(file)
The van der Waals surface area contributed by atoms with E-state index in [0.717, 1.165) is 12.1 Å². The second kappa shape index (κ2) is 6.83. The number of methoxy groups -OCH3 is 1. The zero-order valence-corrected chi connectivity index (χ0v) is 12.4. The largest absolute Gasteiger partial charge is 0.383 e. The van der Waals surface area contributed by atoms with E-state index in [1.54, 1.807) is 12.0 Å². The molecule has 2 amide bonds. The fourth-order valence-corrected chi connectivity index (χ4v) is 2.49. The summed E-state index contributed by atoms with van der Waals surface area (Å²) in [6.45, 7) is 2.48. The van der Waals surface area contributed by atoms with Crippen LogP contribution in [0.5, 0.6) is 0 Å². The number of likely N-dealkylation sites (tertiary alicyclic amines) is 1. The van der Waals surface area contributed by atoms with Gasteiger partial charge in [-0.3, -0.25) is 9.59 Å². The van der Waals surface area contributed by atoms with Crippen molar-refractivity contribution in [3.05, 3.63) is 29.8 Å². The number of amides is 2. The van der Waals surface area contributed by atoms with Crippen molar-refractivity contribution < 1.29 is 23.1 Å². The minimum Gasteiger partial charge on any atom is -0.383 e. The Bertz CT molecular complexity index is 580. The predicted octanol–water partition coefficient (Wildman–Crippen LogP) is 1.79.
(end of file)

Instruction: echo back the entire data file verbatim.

The van der Waals surface area contributed by atoms with E-state index in [0.717, 1.165) is 12.1 Å². The second kappa shape index (κ2) is 6.83. The number of methoxy groups -OCH3 is 1. The zero-order valence-corrected chi connectivity index (χ0v) is 12.4. The largest absolute Gasteiger partial charge is 0.383 e. The van der Waals surface area contributed by atoms with E-state index in [1.54, 1.807) is 12.0 Å². The molecule has 2 amide bonds. The fourth-order valence-corrected chi connectivity index (χ4v) is 2.49. The summed E-state index contributed by atoms with van der Waals surface area (Å²) in [6.45, 7) is 2.48. The van der Waals surface area contributed by atoms with Crippen LogP contribution in [0.5, 0.6) is 0 Å². The number of likely N-dealkylation sites (tertiary alicyclic amines) is 1. The van der Waals surface area contributed by atoms with Gasteiger partial charge in [-0.3, -0.25) is 9.59 Å². The van der Waals surface area contributed by atoms with Crippen molar-refractivity contribution in [3.05, 3.63) is 29.8 Å². The number of amides is 2. The van der Waals surface area contributed by atoms with Crippen molar-refractivity contribution < 1.29 is 23.1 Å². The minimum Gasteiger partial charge on any atom is -0.383 e. The Bertz CT molecular complexity index is 580. The predicted octanol–water partition coefficient (Wildman–Crippen LogP) is 1.79.